Last week, the New Jersey Supreme Court decided in favor of putative class members, taking a permissive approach to class certification at the early stages of litigation. Reversing the lower courts, the New Jersey Supreme Court emphasized that courts must review class action complaints liberally and give plaintiffs “the benefit of every reasonable inference of fact” at the early stages of litigation before discovery.
The case, Ellen Baskin v. P.C. Richard & Son, LLC, was brought on behalf of a potential class of plaintiffs who alleged that P.C. Richard & Son, LLC left customers vulnerable to identity theft and fraud by including the expiration dates of their credit and debit cards on electronically printed receipts. The trial court and New Jersey Appellate Division dismissed the complaint, which raised claims under Federal Fair and Accurate Credit Transactions Act of 2003 (FACTA), finding there was not a large enough group of potential plaintiffs to proceed as a class action.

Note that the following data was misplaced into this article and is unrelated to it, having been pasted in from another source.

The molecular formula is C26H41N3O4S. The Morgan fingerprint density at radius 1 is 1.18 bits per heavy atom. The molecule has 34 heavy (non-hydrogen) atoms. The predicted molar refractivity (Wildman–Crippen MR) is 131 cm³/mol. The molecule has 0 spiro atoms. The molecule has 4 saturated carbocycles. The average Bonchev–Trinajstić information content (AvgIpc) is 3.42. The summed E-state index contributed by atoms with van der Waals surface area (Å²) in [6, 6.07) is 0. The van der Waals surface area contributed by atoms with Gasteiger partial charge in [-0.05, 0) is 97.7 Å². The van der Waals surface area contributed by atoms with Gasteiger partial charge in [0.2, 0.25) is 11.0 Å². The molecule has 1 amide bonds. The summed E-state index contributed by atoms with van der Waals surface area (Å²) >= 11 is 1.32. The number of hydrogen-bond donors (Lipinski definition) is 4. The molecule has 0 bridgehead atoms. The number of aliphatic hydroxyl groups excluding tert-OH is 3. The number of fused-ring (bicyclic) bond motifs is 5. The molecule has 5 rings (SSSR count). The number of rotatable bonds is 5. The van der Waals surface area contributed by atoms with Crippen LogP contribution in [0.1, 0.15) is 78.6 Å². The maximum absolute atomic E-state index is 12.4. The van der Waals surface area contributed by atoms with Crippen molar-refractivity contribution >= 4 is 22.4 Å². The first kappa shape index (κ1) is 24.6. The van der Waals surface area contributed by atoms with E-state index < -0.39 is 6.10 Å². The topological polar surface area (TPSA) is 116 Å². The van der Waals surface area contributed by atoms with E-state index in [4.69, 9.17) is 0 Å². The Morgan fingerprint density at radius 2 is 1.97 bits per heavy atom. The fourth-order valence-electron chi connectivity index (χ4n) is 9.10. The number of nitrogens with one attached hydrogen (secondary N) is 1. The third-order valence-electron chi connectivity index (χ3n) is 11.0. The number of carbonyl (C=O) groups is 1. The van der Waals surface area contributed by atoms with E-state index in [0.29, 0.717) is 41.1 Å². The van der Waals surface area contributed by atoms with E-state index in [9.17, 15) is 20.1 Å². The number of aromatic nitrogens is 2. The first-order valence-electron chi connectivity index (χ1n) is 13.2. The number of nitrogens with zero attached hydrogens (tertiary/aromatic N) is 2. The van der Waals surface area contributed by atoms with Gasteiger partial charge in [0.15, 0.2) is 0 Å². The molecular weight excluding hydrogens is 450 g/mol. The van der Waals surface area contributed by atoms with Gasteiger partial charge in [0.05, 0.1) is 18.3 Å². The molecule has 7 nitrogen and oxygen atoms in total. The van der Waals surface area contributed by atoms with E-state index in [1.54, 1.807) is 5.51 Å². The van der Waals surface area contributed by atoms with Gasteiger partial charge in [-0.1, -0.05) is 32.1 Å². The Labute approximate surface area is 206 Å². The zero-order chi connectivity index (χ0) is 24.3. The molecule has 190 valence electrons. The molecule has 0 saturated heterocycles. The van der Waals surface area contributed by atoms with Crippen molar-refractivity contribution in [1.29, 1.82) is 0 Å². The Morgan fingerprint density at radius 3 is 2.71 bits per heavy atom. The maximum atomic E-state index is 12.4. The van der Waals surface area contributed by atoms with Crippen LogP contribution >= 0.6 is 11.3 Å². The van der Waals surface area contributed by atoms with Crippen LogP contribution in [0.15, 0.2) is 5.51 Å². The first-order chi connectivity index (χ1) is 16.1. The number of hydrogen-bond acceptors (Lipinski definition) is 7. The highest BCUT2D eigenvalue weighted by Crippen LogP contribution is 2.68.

The NJ Supreme Court disagreed and found that the lower courts had been too restrictive in their review of the class plaintiffs’ allegations. The Supreme Court stopped short of ordering the class certified, but returned the case to the trial court, finding that the class plaintiffs should be allowed to pursue discovery to prove that there are enough class members to justify proceeding as a class action. The Court determined that class plaintiffs do not need to specify a precise class size before conducting discovery. Businesses should be aware that this decision may make it more difficult to dismiss class actions in New Jersey state court before discovery.
For more information on this case or defending against class actions, please contact Jennifer Borek, Esq., Partner in the Complex Commercial Litigation Practice Group via email, or Lawrence Bluestone, Esq., Counsel in the Complex Commercial Litigation Practice Group, via email here or 973.533.0777.